off the charts
BEYOND THE NUMBERS
BEYOND THE NUMBERS
On Deficits, Tax Cuts Are Part of the Addiction
Kudos to the Wall Street Journal’s Gerald Seib for noting in his Capital Journal column today that the country has a major fiscal problem that demands a serious, bipartisan, and balanced policy response. I agree and commend him for the piece. In this context, here are a few more things to keep in mind on the tax side:
- Tax cuts are part of the addiction: Yes, prescription drugs and unpaid-for war spending are elements of Bush-era fiscal “sins.” But, what about the Bush tax cuts? Their $2.8 trillion in added debt to date is much larger than these other “sins” combined.
- High income people don’t pay all of the taxes: Given that April 15th just passed, it is understandable to focus on the income tax. Still, I would add a statistic on payroll taxes for a more complete picture: As a group, the bottom 95 percent of people pay 20 times more in payroll taxes than the top one percent of people, according to the Congressional Budget Office (CBO). And, keep in mind, payroll taxes generate roughly three-quarters as much federal revenue as income taxes.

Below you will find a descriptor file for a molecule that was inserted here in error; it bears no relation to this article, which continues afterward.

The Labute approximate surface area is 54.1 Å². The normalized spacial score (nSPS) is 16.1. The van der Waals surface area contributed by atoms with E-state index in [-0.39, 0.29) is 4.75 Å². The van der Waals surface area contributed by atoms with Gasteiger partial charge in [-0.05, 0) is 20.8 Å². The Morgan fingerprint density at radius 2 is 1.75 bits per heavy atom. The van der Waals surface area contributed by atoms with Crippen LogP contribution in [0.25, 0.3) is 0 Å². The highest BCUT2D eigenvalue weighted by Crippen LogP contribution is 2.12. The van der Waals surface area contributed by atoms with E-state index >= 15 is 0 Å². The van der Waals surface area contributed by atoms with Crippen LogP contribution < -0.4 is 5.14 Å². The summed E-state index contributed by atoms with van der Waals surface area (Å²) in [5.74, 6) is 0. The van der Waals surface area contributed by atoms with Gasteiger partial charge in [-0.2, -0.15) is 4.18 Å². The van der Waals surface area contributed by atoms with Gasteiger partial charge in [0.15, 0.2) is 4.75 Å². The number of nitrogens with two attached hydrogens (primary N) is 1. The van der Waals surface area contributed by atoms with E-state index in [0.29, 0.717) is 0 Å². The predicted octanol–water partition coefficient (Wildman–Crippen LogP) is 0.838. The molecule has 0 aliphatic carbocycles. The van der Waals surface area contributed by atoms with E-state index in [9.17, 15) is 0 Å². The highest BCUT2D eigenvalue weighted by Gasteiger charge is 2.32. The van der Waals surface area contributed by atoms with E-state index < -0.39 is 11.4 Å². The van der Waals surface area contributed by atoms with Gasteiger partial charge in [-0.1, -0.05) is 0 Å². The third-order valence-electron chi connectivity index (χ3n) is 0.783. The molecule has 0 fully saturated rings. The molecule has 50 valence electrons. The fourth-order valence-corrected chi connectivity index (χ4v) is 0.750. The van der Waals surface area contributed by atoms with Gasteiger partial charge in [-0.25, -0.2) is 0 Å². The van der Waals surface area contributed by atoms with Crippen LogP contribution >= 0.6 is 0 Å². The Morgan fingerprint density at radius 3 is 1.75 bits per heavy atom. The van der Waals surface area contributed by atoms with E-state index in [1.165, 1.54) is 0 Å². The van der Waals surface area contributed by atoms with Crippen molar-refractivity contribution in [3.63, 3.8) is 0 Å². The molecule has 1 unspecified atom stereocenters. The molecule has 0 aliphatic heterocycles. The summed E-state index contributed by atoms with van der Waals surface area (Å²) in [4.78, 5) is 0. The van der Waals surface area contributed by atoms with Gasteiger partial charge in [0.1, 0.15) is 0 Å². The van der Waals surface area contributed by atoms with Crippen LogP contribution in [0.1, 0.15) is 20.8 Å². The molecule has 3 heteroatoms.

- High income people make lots of money: That’s the main reason high-income people pay lots of taxes. Consider, again according to CBO, that the top one percent of people make 18.8 percent of overall income on a pretax basis and 16.3 percent after all federal taxes are subtracted. This is hardly a “soak the rich” tax structure, particularly when one considers that state taxes are regressive (i.e., they tax low- and middle-income people disproportionately).
- Taxes have been cut for average Americans and for wealthy Americans: The typical American family of four faces the second lowest income tax rate in 55 years (second only to last year’s rate). Future CBO data will likely show a similar pattern for total federal taxes. And at the high end, the IRS reported that the effective tax for the 400 taxpayers with the very highest incomes has declined by nearly half over the past two decades, even as their pre-tax incomes have grown five times larger.
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